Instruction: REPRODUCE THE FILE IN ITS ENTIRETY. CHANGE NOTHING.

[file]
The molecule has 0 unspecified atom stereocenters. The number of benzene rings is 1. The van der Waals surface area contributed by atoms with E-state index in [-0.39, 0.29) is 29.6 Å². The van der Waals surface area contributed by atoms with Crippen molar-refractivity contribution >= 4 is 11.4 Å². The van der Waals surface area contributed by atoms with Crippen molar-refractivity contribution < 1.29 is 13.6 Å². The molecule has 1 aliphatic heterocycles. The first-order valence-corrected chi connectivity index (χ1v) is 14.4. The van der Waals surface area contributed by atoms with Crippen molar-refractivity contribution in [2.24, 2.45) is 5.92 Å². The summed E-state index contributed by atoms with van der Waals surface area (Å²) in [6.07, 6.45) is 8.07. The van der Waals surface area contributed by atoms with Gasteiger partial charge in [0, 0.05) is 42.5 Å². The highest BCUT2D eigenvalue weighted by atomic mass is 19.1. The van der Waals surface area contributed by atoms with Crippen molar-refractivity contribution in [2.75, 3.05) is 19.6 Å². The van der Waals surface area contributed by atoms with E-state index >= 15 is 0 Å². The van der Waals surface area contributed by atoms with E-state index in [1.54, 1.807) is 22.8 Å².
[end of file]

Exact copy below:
The molecule has 0 unspecified atom stereocenters. The number of benzene rings is 1. The van der Waals surface area contributed by atoms with E-state index in [-0.39, 0.29) is 29.6 Å². The van der Waals surface area contributed by atoms with Crippen molar-refractivity contribution >= 4 is 11.4 Å². The van der Waals surface area contributed by atoms with Crippen molar-refractivity contribution < 1.29 is 13.6 Å². The molecule has 1 aliphatic heterocycles. The first-order valence-corrected chi connectivity index (χ1v) is 14.4. The van der Waals surface area contributed by atoms with Crippen molar-refractivity contribution in [2.24, 2.45) is 5.92 Å². The summed E-state index contributed by atoms with van der Waals surface area (Å²) in [6.07, 6.45) is 8.07. The van der Waals surface area contributed by atoms with Gasteiger partial charge in [0, 0.05) is 42.5 Å². The highest BCUT2D eigenvalue weighted by atomic mass is 19.1. The van der Waals surface area contributed by atoms with Crippen molar-refractivity contribution in [2.75, 3.05) is 19.6 Å². The van der Waals surface area contributed by atoms with E-state index >= 15 is 0 Å². The van der Waals surface area contributed by atoms with E-state index in [1.54, 1.807) is 22.8 Å².